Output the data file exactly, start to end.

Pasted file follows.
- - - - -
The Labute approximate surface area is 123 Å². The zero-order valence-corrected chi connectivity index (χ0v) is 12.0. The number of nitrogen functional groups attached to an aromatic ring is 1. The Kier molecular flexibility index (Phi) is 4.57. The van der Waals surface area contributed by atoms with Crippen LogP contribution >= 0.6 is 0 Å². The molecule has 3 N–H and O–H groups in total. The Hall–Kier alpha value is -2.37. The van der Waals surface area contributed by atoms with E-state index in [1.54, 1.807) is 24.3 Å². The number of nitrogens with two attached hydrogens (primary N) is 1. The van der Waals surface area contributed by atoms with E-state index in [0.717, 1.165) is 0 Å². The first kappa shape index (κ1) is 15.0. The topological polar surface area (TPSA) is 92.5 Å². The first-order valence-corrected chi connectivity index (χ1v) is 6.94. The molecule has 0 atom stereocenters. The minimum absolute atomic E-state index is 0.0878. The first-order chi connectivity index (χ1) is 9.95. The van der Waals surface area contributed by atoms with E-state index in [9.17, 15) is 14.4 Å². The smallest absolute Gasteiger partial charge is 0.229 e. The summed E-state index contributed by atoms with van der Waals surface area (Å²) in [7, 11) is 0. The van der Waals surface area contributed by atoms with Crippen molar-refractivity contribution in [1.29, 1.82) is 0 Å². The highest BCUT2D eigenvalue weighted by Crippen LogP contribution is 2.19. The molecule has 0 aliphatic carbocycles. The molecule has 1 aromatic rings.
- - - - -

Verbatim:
The Labute approximate surface area is 123 Å². The zero-order valence-corrected chi connectivity index (χ0v) is 12.0. The number of nitrogen functional groups attached to an aromatic ring is 1. The Kier molecular flexibility index (Phi) is 4.57. The van der Waals surface area contributed by atoms with Crippen LogP contribution >= 0.6 is 0 Å². The molecule has 3 N–H and O–H groups in total. The Hall–Kier alpha value is -2.37. The van der Waals surface area contributed by atoms with E-state index in [1.54, 1.807) is 24.3 Å². The number of nitrogens with two attached hydrogens (primary N) is 1. The van der Waals surface area contributed by atoms with E-state index in [0.717, 1.165) is 0 Å². The first kappa shape index (κ1) is 15.0. The topological polar surface area (TPSA) is 92.5 Å². The first-order valence-corrected chi connectivity index (χ1v) is 6.94. The molecule has 0 atom stereocenters. The minimum absolute atomic E-state index is 0.0878. The first-order chi connectivity index (χ1) is 9.95. The van der Waals surface area contributed by atoms with E-state index in [9.17, 15) is 14.4 Å². The smallest absolute Gasteiger partial charge is 0.229 e. The summed E-state index contributed by atoms with van der Waals surface area (Å²) in [7, 11) is 0. The van der Waals surface area contributed by atoms with Crippen molar-refractivity contribution in [1.29, 1.82) is 0 Å². The highest BCUT2D eigenvalue weighted by Crippen LogP contribution is 2.19. The molecule has 0 aliphatic carbocycles. The molecule has 1 aromatic rings.